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Joy for family as son aged 14 beats blood cancer

Health & Science - By Caleb Kingwara and Mireri Junior | December 29th 2020 at 01:09:46 GMT +0300

File photo of Calistos Omondi in 2018 at the time he was taken to OVI Children's Hospital in Migori. [Caleb Kingwara, Standard]

Calistos Omondi an orphan from Migori was days away from Christmas when he and his family received news that changed their lives.

The 14-year-old was diagnosed with Hodgkin lymphoma cancer in 2018 and told he faced years of treatment.

“Our world fell apart,” said his grandmother Kioko Akinyi. “What was supposed to be an exciting time for the family turned into long hospital stays and gruelling treatment.”

Kioko cannot hide her joy, she is grateful for OVI for helping his grandson, despite the family having little hope of overcoming two years ago.

“I lost hope after Omondi was diagnosed with cancer, this is a deadly disease and very expensive to treat,” she said.

But two years on and the family are celebrating as Omondi’s has managed to beat cancer.

He was discharged by OVI Children’s Hospital on Christmas day, marking a victorious moment after defeating the feared disease.

Kioko says that as she took his grandson to OVI, she expected the worst, but is happy today after the doctors declared her grandson healthy after several chemo and other treatments.

Reunite with family

Speaking to Standard Digital as he prepared to reunite with the family for Christmas after being discharged, Omondi expressed joy that apart from defeating cancer, he would now go back to school and pursue his dream of becoming a doctor.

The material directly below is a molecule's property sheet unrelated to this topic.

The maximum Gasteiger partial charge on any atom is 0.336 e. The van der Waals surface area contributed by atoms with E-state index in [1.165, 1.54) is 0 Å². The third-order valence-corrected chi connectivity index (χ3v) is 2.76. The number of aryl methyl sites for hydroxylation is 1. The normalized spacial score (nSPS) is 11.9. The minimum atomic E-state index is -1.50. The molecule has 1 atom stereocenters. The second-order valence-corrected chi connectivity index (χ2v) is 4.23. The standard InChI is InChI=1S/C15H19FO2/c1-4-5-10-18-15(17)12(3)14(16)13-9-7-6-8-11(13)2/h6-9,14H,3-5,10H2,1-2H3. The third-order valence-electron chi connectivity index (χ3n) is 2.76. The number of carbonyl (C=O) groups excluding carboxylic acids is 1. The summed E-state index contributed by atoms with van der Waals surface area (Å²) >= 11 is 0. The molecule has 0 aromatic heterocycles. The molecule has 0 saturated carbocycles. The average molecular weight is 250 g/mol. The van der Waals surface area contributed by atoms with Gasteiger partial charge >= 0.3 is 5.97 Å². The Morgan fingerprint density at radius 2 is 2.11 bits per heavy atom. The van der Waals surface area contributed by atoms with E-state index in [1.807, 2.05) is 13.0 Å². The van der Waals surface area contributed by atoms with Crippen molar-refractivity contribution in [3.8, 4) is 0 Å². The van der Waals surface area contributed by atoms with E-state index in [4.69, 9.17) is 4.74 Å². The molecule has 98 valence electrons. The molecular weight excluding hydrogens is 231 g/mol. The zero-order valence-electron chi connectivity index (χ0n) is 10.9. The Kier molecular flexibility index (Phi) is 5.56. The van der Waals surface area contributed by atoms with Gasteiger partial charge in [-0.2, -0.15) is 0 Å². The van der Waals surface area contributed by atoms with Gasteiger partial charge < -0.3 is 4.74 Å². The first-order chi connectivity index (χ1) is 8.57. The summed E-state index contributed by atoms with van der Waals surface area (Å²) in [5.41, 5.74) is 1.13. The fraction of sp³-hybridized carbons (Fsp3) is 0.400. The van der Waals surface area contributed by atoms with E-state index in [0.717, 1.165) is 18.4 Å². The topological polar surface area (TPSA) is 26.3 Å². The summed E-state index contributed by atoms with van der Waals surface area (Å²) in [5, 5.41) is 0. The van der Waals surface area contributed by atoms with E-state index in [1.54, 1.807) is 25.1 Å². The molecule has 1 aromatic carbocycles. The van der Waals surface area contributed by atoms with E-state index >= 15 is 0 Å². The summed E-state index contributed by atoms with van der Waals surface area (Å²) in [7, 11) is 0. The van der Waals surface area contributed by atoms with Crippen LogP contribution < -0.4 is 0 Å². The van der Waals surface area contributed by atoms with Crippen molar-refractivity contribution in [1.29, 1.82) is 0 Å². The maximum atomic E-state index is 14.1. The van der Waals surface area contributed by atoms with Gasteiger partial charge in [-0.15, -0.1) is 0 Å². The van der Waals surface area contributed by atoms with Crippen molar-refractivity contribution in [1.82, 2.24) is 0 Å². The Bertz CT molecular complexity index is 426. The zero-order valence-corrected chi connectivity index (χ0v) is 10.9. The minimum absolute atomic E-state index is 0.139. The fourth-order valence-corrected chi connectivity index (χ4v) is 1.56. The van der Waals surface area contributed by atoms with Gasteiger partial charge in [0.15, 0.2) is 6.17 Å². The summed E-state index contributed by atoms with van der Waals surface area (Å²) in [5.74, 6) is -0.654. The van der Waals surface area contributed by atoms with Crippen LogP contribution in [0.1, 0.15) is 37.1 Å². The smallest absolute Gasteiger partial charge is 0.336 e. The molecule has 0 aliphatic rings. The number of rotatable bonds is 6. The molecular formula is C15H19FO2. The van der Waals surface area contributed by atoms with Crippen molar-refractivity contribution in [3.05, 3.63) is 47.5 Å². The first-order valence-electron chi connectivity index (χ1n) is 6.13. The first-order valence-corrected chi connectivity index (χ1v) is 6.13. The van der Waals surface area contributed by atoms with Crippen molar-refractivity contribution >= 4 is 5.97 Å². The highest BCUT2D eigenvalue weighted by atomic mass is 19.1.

"I will reunite with my family and can now return to school and pursue my dream of becoming a pediatric surgeon," he said adding that he had lost hope in education.

Calistos Omondi, 14, (centre) with other patients at OVI Children's Hospital in Migori town celebrate Christmas on December 25, 2020. [Caleb Kingwara, Standard]

A visit to the OVI Children’s Hospital, the only pediatric hospital offering free medication to orphans and vulnerable children, there are similar cases who draw hope from Omondi's strength, fight, and victory.

According to Johnkirk Omondi, a clinician at OVI, lymphoma is curable, but some strains may never go away completely.

He said the disease requires regular chemotherapy, radiation therapy, surgery, or other therapies.

“Cancer doesn’t have to define you because there is always hope beyond what you see and always be positive because difficult roads can lead to a beautiful destination,” he said Omondi who was part of the doctors treating the teenager.

Free Medicare

Hospital administrator Hellen Opilu said OVI is a 100 per cent locally staffed and is a non-profit hospital providing free, transformative care for medically and socially vulnerable children across Sub-Saharan Africa.

“Besides making healthcare accessible to everyone, OVI also holds a strong determination to end the global orphan crisis through orphan and vulnerable protection programmes,” Said Opilu.